According to Blanqui, every person and, creature, and event is repeated on a different world. “We are, somewhere else, everything that we could have been down here. In addition to our whole life, to our birth and death, which we experience on a number of earths, we also live ten thousand different versions of it on other earths.” (p.125-6) Following Blanqui’s logic, right now on different worlds the pyramids are being built, Louis XVI is being beheaded by the Republic, and the Bolsheviks are storming the Winter Palace.
Yet due to the finite combination of matter, Blanqui says that “mankind does not have the same personnel on all similar globes, and each of the globes have, as it were, its own particular Mankind, each of them comes from the same source, and began at the same point, but branches out into a thousand paths, finally leading into different lives and different histories.” (p. 136) Blanqui imagines alternative realities where the English lost at Waterloo and the French defeat the Prussians in 1870. What accounts for this great variation of worlds with alternate histories?
Blanqui believes that while “nature has inflexible and immutable laws” (p. 133), human with their particular wills can introduce variation into an equation. That is, while humanity “never affect the natural working of physical phenomena a great deal…they do turn their own kind upside down.” (p. 134) Thus, despite the repetition of history which exists on countless other worlds, their still a space to be created for a radical act.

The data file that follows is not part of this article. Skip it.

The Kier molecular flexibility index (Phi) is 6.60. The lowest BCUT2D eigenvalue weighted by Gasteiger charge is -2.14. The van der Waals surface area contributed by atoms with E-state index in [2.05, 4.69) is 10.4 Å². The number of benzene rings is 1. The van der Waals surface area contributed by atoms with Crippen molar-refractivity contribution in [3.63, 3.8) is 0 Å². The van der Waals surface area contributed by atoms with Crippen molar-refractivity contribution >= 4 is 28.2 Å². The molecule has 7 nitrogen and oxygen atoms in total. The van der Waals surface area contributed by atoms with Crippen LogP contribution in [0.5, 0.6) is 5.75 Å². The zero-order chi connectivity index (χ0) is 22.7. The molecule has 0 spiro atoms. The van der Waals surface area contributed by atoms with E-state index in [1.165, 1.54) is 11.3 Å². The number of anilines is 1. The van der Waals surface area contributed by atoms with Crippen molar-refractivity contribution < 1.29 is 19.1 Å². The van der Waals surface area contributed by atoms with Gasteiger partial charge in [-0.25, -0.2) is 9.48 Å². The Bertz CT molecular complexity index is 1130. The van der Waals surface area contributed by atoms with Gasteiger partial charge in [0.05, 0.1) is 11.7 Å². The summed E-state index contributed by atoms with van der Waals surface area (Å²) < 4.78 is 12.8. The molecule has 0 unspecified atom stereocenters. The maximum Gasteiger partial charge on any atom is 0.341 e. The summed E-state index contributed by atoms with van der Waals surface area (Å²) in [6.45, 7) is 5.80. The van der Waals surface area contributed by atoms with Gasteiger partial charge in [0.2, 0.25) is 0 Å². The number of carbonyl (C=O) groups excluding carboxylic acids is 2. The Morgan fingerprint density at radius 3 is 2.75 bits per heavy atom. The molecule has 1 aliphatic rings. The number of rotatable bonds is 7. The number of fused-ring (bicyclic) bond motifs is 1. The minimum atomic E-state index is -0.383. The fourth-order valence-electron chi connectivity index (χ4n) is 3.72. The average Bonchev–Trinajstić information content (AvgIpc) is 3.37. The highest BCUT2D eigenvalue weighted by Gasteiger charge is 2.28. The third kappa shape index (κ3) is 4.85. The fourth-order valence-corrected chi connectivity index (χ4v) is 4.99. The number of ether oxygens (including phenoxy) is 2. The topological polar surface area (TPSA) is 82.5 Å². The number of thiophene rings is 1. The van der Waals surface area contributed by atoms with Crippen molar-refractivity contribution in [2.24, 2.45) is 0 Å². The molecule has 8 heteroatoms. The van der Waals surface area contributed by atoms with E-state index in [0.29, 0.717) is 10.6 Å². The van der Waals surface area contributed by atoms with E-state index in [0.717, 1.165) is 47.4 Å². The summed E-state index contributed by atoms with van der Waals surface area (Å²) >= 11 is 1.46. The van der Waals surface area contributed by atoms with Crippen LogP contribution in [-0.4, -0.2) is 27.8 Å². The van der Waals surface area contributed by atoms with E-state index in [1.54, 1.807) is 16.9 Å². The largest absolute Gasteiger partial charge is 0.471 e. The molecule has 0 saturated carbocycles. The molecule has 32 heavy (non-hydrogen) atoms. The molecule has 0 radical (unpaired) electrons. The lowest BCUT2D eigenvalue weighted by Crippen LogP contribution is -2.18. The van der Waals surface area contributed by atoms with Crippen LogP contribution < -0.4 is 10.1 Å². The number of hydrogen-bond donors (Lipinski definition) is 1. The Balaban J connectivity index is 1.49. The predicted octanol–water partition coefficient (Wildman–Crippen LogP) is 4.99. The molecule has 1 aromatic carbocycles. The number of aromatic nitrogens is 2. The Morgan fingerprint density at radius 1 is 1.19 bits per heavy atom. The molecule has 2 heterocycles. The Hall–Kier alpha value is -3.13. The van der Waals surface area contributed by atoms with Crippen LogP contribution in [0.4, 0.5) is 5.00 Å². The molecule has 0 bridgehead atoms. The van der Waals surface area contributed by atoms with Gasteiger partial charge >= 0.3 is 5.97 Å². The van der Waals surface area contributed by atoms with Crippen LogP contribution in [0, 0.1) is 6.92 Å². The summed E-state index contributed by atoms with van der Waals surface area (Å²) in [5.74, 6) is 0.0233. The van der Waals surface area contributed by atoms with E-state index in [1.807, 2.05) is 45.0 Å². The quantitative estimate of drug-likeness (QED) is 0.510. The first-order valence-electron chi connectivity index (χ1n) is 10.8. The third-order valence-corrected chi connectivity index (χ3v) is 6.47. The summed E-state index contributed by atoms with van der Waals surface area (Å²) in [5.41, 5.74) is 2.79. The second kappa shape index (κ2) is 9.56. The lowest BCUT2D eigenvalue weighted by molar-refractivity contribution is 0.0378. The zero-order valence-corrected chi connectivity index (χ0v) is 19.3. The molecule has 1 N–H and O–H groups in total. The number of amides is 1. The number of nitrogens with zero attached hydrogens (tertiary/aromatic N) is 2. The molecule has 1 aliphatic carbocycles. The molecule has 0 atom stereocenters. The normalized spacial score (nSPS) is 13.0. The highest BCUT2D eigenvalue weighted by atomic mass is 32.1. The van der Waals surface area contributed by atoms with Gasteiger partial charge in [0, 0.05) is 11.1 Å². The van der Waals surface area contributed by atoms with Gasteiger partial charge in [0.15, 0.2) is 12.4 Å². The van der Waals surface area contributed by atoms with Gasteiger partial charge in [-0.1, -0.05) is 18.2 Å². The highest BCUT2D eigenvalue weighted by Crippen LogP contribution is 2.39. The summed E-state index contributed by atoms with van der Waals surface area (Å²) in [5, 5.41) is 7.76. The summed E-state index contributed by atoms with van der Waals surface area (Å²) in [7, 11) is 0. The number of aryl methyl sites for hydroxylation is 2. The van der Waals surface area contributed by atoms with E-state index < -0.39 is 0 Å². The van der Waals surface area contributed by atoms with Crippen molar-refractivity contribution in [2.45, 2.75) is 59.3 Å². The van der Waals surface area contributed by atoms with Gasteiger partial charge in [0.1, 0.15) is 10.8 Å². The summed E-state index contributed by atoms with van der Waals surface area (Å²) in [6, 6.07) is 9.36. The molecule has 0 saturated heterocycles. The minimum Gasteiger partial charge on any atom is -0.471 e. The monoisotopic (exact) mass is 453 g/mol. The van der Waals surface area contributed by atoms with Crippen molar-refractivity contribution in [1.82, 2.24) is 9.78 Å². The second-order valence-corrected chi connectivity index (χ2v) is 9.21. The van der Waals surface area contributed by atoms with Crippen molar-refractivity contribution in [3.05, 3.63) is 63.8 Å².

Yet there is a tension in Blanqui’s work. While he wants to leave the room open for choice, he also believes that due to a finite number of worlds which exist that “no one escapes fatality.” (p. 125) And that “every man possesses an endless number of doubles across space, and they live his life exactly like he lives it himself.” (p. 142) Everything we have done has already been done and will be done. For Blanqui, this means that we have is “ever-old newness and ever-new oldness.” (p. 146)
If everything in the universe is a ever-repeating circle, this leads Blanqui to declare in despair that:
So many identical populations come to pass without having suspected each other’s existence!…Moreover, so far the past represented barbarity, and the future meant progress, science, happiness and illusion! This past has witnessed the disappearance of the most brilliant civilizations on every one of our globe doubles, they disappeared without leaving a trace, and they will do so again, without leaving more of a trace….What we call progress is locked up on each earth and disappears with it. (p. 148-9)